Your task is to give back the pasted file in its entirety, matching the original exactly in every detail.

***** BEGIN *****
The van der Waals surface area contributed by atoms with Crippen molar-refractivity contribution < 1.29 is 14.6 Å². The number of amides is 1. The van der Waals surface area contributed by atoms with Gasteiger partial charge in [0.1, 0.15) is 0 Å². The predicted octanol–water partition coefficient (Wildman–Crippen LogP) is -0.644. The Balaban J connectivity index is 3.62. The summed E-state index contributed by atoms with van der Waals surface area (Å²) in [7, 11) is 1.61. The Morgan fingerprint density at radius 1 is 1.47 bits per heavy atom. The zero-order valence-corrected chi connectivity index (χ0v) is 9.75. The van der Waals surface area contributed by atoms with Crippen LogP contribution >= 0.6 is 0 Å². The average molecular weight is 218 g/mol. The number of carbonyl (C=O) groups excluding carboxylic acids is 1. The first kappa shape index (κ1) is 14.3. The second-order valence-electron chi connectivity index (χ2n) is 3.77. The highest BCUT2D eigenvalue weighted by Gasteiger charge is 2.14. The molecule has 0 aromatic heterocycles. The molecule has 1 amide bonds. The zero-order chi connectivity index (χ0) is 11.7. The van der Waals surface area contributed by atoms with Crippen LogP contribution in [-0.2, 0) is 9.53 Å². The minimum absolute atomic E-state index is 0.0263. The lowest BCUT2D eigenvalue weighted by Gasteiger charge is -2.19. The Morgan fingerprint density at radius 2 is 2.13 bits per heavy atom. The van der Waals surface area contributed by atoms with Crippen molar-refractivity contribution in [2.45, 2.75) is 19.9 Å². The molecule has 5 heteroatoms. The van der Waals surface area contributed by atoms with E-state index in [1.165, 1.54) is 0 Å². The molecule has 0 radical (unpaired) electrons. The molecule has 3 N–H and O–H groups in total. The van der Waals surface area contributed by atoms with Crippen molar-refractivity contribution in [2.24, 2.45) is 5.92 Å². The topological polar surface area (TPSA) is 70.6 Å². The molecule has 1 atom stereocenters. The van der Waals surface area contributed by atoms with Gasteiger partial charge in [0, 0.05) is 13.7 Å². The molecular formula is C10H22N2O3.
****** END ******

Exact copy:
The van der Waals surface area contributed by atoms with Crippen molar-refractivity contribution < 1.29 is 14.6 Å². The number of amides is 1. The van der Waals surface area contributed by atoms with Gasteiger partial charge in [0.1, 0.15) is 0 Å². The predicted octanol–water partition coefficient (Wildman–Crippen LogP) is -0.644. The Balaban J connectivity index is 3.62. The summed E-state index contributed by atoms with van der Waals surface area (Å²) in [7, 11) is 1.61. The Morgan fingerprint density at radius 1 is 1.47 bits per heavy atom. The zero-order valence-corrected chi connectivity index (χ0v) is 9.75. The van der Waals surface area contributed by atoms with Crippen LogP contribution >= 0.6 is 0 Å². The average molecular weight is 218 g/mol. The number of carbonyl (C=O) groups excluding carboxylic acids is 1. The first kappa shape index (κ1) is 14.3. The second-order valence-electron chi connectivity index (χ2n) is 3.77. The highest BCUT2D eigenvalue weighted by Gasteiger charge is 2.14. The molecule has 0 aromatic heterocycles. The molecule has 1 amide bonds. The zero-order chi connectivity index (χ0) is 11.7. The van der Waals surface area contributed by atoms with Crippen LogP contribution in [-0.2, 0) is 9.53 Å². The minimum absolute atomic E-state index is 0.0263. The lowest BCUT2D eigenvalue weighted by Gasteiger charge is -2.19. The Morgan fingerprint density at radius 2 is 2.13 bits per heavy atom. The van der Waals surface area contributed by atoms with Crippen molar-refractivity contribution in [2.45, 2.75) is 19.9 Å². The molecule has 5 heteroatoms. The van der Waals surface area contributed by atoms with E-state index in [1.165, 1.54) is 0 Å². The molecule has 0 radical (unpaired) electrons. The molecule has 3 N–H and O–H groups in total. The van der Waals surface area contributed by atoms with Crippen molar-refractivity contribution in [2.24, 2.45) is 5.92 Å². The topological polar surface area (TPSA) is 70.6 Å². The molecule has 1 atom stereocenters. The van der Waals surface area contributed by atoms with Gasteiger partial charge in [0, 0.05) is 13.7 Å². The molecular formula is C10H22N2O3.